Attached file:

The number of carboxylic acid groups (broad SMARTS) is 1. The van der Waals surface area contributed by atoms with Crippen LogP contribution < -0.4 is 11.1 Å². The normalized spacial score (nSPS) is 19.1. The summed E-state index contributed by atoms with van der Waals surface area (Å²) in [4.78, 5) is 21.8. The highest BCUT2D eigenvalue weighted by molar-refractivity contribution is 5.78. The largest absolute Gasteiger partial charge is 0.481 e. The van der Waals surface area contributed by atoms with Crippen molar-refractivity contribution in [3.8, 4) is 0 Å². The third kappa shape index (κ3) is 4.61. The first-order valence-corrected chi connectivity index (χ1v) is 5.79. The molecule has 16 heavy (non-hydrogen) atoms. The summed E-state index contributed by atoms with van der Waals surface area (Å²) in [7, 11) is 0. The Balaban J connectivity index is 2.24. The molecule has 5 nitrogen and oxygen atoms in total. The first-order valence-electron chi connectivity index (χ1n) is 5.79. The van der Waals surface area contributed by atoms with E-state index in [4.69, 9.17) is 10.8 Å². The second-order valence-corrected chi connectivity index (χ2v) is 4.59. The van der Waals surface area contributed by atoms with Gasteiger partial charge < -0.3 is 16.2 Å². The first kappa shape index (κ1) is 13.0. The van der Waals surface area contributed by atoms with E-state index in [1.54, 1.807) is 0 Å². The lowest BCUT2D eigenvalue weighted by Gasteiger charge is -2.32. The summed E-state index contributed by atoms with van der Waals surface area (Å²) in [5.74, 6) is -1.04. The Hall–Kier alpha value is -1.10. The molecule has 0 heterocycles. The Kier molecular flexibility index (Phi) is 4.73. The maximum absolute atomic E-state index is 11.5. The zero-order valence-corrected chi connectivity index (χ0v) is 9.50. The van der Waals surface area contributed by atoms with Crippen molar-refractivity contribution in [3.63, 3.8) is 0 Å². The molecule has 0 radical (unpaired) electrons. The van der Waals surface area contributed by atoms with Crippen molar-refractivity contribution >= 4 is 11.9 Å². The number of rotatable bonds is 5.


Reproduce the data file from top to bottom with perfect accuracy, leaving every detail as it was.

The number of carboxylic acid groups (broad SMARTS) is 1. The van der Waals surface area contributed by atoms with Crippen LogP contribution < -0.4 is 11.1 Å². The normalized spacial score (nSPS) is 19.1. The summed E-state index contributed by atoms with van der Waals surface area (Å²) in [4.78, 5) is 21.8. The highest BCUT2D eigenvalue weighted by molar-refractivity contribution is 5.78. The largest absolute Gasteiger partial charge is 0.481 e. The van der Waals surface area contributed by atoms with Crippen molar-refractivity contribution in [3.8, 4) is 0 Å². The third kappa shape index (κ3) is 4.61. The first-order valence-corrected chi connectivity index (χ1v) is 5.79. The molecule has 16 heavy (non-hydrogen) atoms. The summed E-state index contributed by atoms with van der Waals surface area (Å²) in [7, 11) is 0. The Balaban J connectivity index is 2.24. The molecule has 5 nitrogen and oxygen atoms in total. The first-order valence-electron chi connectivity index (χ1n) is 5.79. The van der Waals surface area contributed by atoms with E-state index in [4.69, 9.17) is 10.8 Å². The second-order valence-corrected chi connectivity index (χ2v) is 4.59. The van der Waals surface area contributed by atoms with Gasteiger partial charge < -0.3 is 16.2 Å². The first kappa shape index (κ1) is 13.0. The van der Waals surface area contributed by atoms with E-state index in [1.54, 1.807) is 0 Å². The lowest BCUT2D eigenvalue weighted by Gasteiger charge is -2.32. The summed E-state index contributed by atoms with van der Waals surface area (Å²) in [5.74, 6) is -1.04. The Hall–Kier alpha value is -1.10. The molecule has 0 heterocycles. The Kier molecular flexibility index (Phi) is 4.73. The maximum absolute atomic E-state index is 11.5. The zero-order valence-corrected chi connectivity index (χ0v) is 9.50. The van der Waals surface area contributed by atoms with Crippen molar-refractivity contribution in [3.63, 3.8) is 0 Å². The molecule has 0 radical (unpaired) electrons. The van der Waals surface area contributed by atoms with Crippen molar-refractivity contribution >= 4 is 11.9 Å². The number of rotatable bonds is 5.